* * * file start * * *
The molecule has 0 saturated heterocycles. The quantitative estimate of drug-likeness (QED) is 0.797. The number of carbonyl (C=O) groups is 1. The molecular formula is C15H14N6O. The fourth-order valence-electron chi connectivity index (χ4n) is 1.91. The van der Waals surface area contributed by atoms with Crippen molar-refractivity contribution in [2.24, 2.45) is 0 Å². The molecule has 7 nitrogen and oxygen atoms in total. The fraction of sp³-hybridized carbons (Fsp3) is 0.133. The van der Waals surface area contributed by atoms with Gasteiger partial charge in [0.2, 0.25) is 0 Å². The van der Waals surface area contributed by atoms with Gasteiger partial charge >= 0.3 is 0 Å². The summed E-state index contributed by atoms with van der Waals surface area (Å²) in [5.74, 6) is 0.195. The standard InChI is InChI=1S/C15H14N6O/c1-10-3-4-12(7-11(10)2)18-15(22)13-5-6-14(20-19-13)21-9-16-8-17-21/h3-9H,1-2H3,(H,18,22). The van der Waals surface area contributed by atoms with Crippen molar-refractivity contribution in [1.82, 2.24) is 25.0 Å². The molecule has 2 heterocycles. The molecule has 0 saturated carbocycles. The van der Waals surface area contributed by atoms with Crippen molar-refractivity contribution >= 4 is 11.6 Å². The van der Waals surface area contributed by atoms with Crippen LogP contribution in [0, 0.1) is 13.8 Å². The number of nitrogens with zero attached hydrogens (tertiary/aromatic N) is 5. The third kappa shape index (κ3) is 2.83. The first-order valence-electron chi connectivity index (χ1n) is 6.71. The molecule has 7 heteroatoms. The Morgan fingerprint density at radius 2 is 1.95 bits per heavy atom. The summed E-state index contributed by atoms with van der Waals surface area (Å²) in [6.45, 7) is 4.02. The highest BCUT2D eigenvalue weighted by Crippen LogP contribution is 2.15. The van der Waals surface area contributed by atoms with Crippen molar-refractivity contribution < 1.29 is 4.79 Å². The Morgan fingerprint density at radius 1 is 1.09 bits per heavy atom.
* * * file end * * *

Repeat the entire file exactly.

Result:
The molecule has 0 saturated heterocycles. The quantitative estimate of drug-likeness (QED) is 0.797. The number of carbonyl (C=O) groups is 1. The molecular formula is C15H14N6O. The fourth-order valence-electron chi connectivity index (χ4n) is 1.91. The van der Waals surface area contributed by atoms with Crippen molar-refractivity contribution in [2.24, 2.45) is 0 Å². The molecule has 7 nitrogen and oxygen atoms in total. The fraction of sp³-hybridized carbons (Fsp3) is 0.133. The van der Waals surface area contributed by atoms with Gasteiger partial charge in [0.2, 0.25) is 0 Å². The van der Waals surface area contributed by atoms with Gasteiger partial charge >= 0.3 is 0 Å². The summed E-state index contributed by atoms with van der Waals surface area (Å²) in [5.74, 6) is 0.195. The standard InChI is InChI=1S/C15H14N6O/c1-10-3-4-12(7-11(10)2)18-15(22)13-5-6-14(20-19-13)21-9-16-8-17-21/h3-9H,1-2H3,(H,18,22). The van der Waals surface area contributed by atoms with Crippen molar-refractivity contribution in [1.82, 2.24) is 25.0 Å². The molecule has 2 heterocycles. The molecule has 0 saturated carbocycles. The van der Waals surface area contributed by atoms with Crippen molar-refractivity contribution >= 4 is 11.6 Å². The van der Waals surface area contributed by atoms with Crippen LogP contribution in [0, 0.1) is 13.8 Å². The number of nitrogens with zero attached hydrogens (tertiary/aromatic N) is 5. The third kappa shape index (κ3) is 2.83. The first-order valence-electron chi connectivity index (χ1n) is 6.71. The molecule has 7 heteroatoms. The Morgan fingerprint density at radius 2 is 1.95 bits per heavy atom. The summed E-state index contributed by atoms with van der Waals surface area (Å²) in [6.45, 7) is 4.02. The highest BCUT2D eigenvalue weighted by Crippen LogP contribution is 2.15. The van der Waals surface area contributed by atoms with Crippen molar-refractivity contribution < 1.29 is 4.79 Å². The Morgan fingerprint density at radius 1 is 1.09 bits per heavy atom.